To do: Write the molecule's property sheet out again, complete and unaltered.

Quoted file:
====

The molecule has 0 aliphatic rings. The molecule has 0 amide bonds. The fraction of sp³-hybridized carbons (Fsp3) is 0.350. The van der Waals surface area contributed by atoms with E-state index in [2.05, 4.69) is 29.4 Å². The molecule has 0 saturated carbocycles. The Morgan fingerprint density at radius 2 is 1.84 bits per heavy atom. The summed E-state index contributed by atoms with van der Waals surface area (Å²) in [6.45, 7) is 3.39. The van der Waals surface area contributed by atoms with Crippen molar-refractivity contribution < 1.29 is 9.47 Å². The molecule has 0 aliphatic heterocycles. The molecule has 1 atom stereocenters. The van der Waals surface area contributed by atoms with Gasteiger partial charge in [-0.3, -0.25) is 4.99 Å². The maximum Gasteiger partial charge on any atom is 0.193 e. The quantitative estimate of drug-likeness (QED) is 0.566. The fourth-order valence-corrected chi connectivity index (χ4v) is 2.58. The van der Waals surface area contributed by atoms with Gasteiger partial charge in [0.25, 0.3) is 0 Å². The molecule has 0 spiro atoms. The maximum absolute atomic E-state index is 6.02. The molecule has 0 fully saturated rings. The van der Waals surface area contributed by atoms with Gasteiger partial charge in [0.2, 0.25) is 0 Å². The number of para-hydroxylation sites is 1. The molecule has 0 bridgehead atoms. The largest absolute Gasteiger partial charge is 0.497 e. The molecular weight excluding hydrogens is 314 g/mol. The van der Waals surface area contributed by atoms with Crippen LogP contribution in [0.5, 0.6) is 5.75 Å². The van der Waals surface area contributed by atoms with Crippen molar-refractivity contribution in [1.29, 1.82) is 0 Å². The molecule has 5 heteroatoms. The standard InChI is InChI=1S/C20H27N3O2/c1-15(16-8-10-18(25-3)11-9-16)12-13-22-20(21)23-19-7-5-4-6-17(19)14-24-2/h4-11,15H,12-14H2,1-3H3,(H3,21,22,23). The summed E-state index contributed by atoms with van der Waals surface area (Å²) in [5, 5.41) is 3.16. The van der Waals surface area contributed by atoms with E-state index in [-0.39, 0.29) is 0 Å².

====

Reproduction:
The molecule has 0 aliphatic rings. The molecule has 0 amide bonds. The fraction of sp³-hybridized carbons (Fsp3) is 0.350. The van der Waals surface area contributed by atoms with E-state index in [2.05, 4.69) is 29.4 Å². The molecule has 0 saturated carbocycles. The Morgan fingerprint density at radius 2 is 1.84 bits per heavy atom. The summed E-state index contributed by atoms with van der Waals surface area (Å²) in [6.45, 7) is 3.39. The van der Waals surface area contributed by atoms with Crippen molar-refractivity contribution < 1.29 is 9.47 Å². The molecule has 0 aliphatic heterocycles. The molecule has 1 atom stereocenters. The van der Waals surface area contributed by atoms with Gasteiger partial charge in [-0.3, -0.25) is 4.99 Å². The maximum Gasteiger partial charge on any atom is 0.193 e. The quantitative estimate of drug-likeness (QED) is 0.566. The fourth-order valence-corrected chi connectivity index (χ4v) is 2.58. The van der Waals surface area contributed by atoms with Gasteiger partial charge in [0.25, 0.3) is 0 Å². The molecule has 0 spiro atoms. The maximum absolute atomic E-state index is 6.02. The molecule has 0 fully saturated rings. The van der Waals surface area contributed by atoms with Gasteiger partial charge in [0.2, 0.25) is 0 Å². The number of para-hydroxylation sites is 1. The molecule has 0 bridgehead atoms. The largest absolute Gasteiger partial charge is 0.497 e. The molecular weight excluding hydrogens is 314 g/mol. The van der Waals surface area contributed by atoms with Crippen LogP contribution in [0.5, 0.6) is 5.75 Å². The van der Waals surface area contributed by atoms with Crippen molar-refractivity contribution in [1.29, 1.82) is 0 Å². The molecule has 5 heteroatoms. The standard InChI is InChI=1S/C20H27N3O2/c1-15(16-8-10-18(25-3)11-9-16)12-13-22-20(21)23-19-7-5-4-6-17(19)14-24-2/h4-11,15H,12-14H2,1-3H3,(H3,21,22,23). The summed E-state index contributed by atoms with van der Waals surface area (Å²) in [5, 5.41) is 3.16. The van der Waals surface area contributed by atoms with E-state index in [-0.39, 0.29) is 0 Å².